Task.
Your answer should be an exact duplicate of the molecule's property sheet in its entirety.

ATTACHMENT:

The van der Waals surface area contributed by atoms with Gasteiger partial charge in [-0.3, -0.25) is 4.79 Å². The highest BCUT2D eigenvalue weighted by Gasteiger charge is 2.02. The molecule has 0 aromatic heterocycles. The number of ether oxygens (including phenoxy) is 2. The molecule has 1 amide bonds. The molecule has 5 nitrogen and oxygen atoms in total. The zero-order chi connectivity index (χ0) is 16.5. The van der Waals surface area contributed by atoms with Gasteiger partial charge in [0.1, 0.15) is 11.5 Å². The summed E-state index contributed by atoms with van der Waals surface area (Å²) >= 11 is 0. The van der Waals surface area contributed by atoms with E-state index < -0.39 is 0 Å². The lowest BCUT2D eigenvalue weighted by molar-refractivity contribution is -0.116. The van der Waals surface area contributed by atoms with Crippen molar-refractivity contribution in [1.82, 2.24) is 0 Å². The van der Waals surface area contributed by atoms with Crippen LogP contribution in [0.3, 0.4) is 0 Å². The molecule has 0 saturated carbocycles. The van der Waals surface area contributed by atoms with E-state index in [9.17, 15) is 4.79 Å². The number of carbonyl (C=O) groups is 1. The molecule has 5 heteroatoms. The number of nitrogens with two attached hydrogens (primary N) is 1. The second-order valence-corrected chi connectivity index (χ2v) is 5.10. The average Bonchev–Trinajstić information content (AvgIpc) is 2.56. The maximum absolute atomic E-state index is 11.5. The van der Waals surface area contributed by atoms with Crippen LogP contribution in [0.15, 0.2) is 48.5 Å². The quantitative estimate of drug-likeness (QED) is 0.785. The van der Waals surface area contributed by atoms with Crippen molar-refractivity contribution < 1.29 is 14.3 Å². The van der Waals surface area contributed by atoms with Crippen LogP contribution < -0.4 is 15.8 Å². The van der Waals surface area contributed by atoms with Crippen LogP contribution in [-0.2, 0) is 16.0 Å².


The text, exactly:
The van der Waals surface area contributed by atoms with Gasteiger partial charge in [-0.3, -0.25) is 4.79 Å². The highest BCUT2D eigenvalue weighted by Gasteiger charge is 2.02. The molecule has 0 aromatic heterocycles. The number of ether oxygens (including phenoxy) is 2. The molecule has 1 amide bonds. The molecule has 5 nitrogen and oxygen atoms in total. The zero-order chi connectivity index (χ0) is 16.5. The van der Waals surface area contributed by atoms with Gasteiger partial charge in [0.1, 0.15) is 11.5 Å². The summed E-state index contributed by atoms with van der Waals surface area (Å²) >= 11 is 0. The van der Waals surface area contributed by atoms with E-state index < -0.39 is 0 Å². The lowest BCUT2D eigenvalue weighted by molar-refractivity contribution is -0.116. The van der Waals surface area contributed by atoms with Crippen molar-refractivity contribution in [1.82, 2.24) is 0 Å². The van der Waals surface area contributed by atoms with Crippen LogP contribution in [0.3, 0.4) is 0 Å². The molecule has 0 saturated carbocycles. The van der Waals surface area contributed by atoms with E-state index in [9.17, 15) is 4.79 Å². The number of carbonyl (C=O) groups is 1. The molecule has 5 heteroatoms. The number of nitrogens with two attached hydrogens (primary N) is 1. The second-order valence-corrected chi connectivity index (χ2v) is 5.10. The average Bonchev–Trinajstić information content (AvgIpc) is 2.56. The maximum absolute atomic E-state index is 11.5. The van der Waals surface area contributed by atoms with Crippen LogP contribution in [0.15, 0.2) is 48.5 Å². The quantitative estimate of drug-likeness (QED) is 0.785. The van der Waals surface area contributed by atoms with Crippen molar-refractivity contribution < 1.29 is 14.3 Å². The van der Waals surface area contributed by atoms with Crippen LogP contribution < -0.4 is 15.8 Å². The van der Waals surface area contributed by atoms with Crippen LogP contribution in [-0.2, 0) is 16.0 Å².